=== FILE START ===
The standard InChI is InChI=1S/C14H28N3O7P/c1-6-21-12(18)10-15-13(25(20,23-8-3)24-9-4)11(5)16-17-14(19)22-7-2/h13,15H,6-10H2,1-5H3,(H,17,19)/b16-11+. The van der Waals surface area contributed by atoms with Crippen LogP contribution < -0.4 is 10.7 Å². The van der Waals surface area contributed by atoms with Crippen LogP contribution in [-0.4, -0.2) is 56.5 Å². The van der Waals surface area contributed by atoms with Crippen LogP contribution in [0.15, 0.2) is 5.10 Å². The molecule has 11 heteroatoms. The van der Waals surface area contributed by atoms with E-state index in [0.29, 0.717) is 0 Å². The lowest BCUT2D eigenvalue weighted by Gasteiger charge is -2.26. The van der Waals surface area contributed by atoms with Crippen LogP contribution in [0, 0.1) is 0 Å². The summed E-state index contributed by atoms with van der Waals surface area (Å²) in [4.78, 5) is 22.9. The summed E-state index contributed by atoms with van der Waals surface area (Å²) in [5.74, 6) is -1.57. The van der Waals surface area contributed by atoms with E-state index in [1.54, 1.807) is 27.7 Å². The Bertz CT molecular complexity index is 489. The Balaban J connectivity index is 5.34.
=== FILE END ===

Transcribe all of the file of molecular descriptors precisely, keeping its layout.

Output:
The standard InChI is InChI=1S/C14H28N3O7P/c1-6-21-12(18)10-15-13(25(20,23-8-3)24-9-4)11(5)16-17-14(19)22-7-2/h13,15H,6-10H2,1-5H3,(H,17,19)/b16-11+. The van der Waals surface area contributed by atoms with Crippen LogP contribution < -0.4 is 10.7 Å². The van der Waals surface area contributed by atoms with Crippen LogP contribution in [-0.4, -0.2) is 56.5 Å². The van der Waals surface area contributed by atoms with Crippen LogP contribution in [0.15, 0.2) is 5.10 Å². The molecule has 11 heteroatoms. The van der Waals surface area contributed by atoms with E-state index in [0.29, 0.717) is 0 Å². The lowest BCUT2D eigenvalue weighted by Gasteiger charge is -2.26. The van der Waals surface area contributed by atoms with Crippen LogP contribution in [0, 0.1) is 0 Å². The summed E-state index contributed by atoms with van der Waals surface area (Å²) in [4.78, 5) is 22.9. The summed E-state index contributed by atoms with van der Waals surface area (Å²) in [5.74, 6) is -1.57. The van der Waals surface area contributed by atoms with E-state index in [1.54, 1.807) is 27.7 Å². The Bertz CT molecular complexity index is 489. The Balaban J connectivity index is 5.34.